Hampton & Richmond
Oldham Athletic
7:45 PM UTC
Game Details

Russia: A new hope

Russia's route to this year's finals was a rollercoaster, but Guus Hiddink finally guided his side to Austria and Switzerland with a slender 1-0 win in Andorra while England lost at home to Croatia.

Russia had qualification in their own hands until they lost in Israel, leaving England requiring just a point to book their place at Euro 2008. That they failed said much about England's campaign but Hiddink and his team were welcome receipients of their capitulation.

Russia failed to even make the play-offs in qualifying for the 2006 World Cup, with Slovakia finishing above them, and Hiddink deserves great credit for moulding a squad which largely contains those same players into one capable of gracing the Euro stage.

The country's history at the European Championships is slightly confusing, as for the first 38 years of the tournament's history they played as a member of the Soviet Union.

THe Sovet Union (USSR) were a strong force, winning the inaugural competition in 1960 and also being losing finalists in 1964, 1972 and 1988.

Following the break up of the Soviet block, with players spread across many indepenant countries, Russia played as part of the Commonwealth of Independent States at Euro 92. After that Russia began playing international football as a stand-alone nation but did not qualify for the Euros until 2004 in Portugal.

It was a disappointing debut for Russia. They lost their opening game 1-0 to Spain and were then elimiated from the tourament after two games without scoring a goal following a 2-0 defeat to the hosts. Remarkably, Russia actually beat the eventual champions, Greece, 2-1 in their final match. They had finally managed to produce some form with the pressure off.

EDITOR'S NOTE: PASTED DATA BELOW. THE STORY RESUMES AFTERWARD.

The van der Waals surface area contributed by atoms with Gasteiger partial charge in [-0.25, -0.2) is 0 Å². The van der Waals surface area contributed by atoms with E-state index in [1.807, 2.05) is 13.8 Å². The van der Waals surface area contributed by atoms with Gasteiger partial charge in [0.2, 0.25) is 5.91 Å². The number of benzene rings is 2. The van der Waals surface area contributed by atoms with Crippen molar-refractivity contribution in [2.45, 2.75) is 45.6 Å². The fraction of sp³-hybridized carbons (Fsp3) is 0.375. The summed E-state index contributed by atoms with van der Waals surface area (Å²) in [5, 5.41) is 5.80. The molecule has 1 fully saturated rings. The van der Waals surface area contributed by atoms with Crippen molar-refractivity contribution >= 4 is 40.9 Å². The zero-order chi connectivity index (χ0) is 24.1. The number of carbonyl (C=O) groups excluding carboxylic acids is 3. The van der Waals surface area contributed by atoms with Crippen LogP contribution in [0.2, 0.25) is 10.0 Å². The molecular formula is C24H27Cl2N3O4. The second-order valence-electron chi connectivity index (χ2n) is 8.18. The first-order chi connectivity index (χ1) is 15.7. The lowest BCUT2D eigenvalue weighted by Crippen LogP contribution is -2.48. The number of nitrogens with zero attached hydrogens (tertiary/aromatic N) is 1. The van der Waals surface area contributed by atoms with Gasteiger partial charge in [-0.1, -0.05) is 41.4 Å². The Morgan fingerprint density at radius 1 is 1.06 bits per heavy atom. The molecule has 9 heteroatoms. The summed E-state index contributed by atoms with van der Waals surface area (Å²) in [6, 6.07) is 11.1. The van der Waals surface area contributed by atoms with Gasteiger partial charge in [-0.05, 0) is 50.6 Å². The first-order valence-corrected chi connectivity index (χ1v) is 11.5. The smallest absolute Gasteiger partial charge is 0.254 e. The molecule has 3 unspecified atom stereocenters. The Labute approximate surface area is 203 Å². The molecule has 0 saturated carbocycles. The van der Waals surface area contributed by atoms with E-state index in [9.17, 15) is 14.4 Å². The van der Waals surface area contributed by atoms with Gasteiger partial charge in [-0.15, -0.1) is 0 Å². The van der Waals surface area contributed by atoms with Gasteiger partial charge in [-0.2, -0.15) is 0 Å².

Dmitri Kirichenko scored Russia's first ever final goal at the Euros. And Kirichenko made history as his strike came after just 68 seconds - the fastest ever goal in the finals. Dmitri Bulykin made the game safe before Greece replied.

Russia qualified for the World Cup finals in 1994 and 2002, but on both occasions failed to get through to the knockout stages.

Hiddink has now brought a great deal of belief back to the Russian national time after those barren years. For the second Euros in a row they will meet Greece and Spain in the group stage and Hiddink could be the key to them progressing to the next stage for the first time.

Spain will be many experts' tips to win the group but the second spot could be very close. It should all come down to the final group game against Sweden in Innsbruck and with Greece having a far more difficult task against the Spanish, qualification may be in Russia's own hands.